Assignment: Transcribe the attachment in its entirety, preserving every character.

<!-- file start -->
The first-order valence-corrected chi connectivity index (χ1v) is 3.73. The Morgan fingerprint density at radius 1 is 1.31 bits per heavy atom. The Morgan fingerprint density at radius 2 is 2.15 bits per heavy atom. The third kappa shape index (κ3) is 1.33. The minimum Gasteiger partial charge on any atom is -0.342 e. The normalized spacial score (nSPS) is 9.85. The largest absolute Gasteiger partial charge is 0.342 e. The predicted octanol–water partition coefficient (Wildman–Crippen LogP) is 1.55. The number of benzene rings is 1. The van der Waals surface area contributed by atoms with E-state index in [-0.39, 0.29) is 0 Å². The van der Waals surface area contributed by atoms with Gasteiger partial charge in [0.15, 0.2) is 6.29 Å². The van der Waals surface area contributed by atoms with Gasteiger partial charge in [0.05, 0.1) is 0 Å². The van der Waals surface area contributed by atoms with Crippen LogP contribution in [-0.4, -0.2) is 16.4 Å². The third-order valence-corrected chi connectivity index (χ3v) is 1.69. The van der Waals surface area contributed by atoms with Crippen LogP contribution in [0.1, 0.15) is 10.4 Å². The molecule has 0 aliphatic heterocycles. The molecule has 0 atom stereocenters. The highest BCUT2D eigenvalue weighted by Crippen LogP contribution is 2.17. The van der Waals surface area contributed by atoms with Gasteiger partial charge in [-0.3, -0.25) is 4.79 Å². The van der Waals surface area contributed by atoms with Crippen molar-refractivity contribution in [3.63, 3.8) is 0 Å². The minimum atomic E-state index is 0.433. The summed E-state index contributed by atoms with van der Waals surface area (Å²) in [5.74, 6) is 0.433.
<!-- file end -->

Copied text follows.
The first-order valence-corrected chi connectivity index (χ1v) is 3.73. The Morgan fingerprint density at radius 1 is 1.31 bits per heavy atom. The Morgan fingerprint density at radius 2 is 2.15 bits per heavy atom. The third kappa shape index (κ3) is 1.33. The minimum Gasteiger partial charge on any atom is -0.342 e. The normalized spacial score (nSPS) is 9.85. The largest absolute Gasteiger partial charge is 0.342 e. The predicted octanol–water partition coefficient (Wildman–Crippen LogP) is 1.55. The number of benzene rings is 1. The van der Waals surface area contributed by atoms with E-state index in [-0.39, 0.29) is 0 Å². The van der Waals surface area contributed by atoms with Gasteiger partial charge in [0.15, 0.2) is 6.29 Å². The van der Waals surface area contributed by atoms with Gasteiger partial charge in [0.05, 0.1) is 0 Å². The van der Waals surface area contributed by atoms with Crippen LogP contribution in [-0.4, -0.2) is 16.4 Å². The third-order valence-corrected chi connectivity index (χ3v) is 1.69. The van der Waals surface area contributed by atoms with Crippen LogP contribution in [0.1, 0.15) is 10.4 Å². The molecule has 0 aliphatic heterocycles. The molecule has 0 atom stereocenters. The highest BCUT2D eigenvalue weighted by Crippen LogP contribution is 2.17. The van der Waals surface area contributed by atoms with Gasteiger partial charge in [-0.3, -0.25) is 4.79 Å². The van der Waals surface area contributed by atoms with Crippen molar-refractivity contribution in [3.63, 3.8) is 0 Å². The minimum atomic E-state index is 0.433. The summed E-state index contributed by atoms with van der Waals surface area (Å²) in [5.74, 6) is 0.433.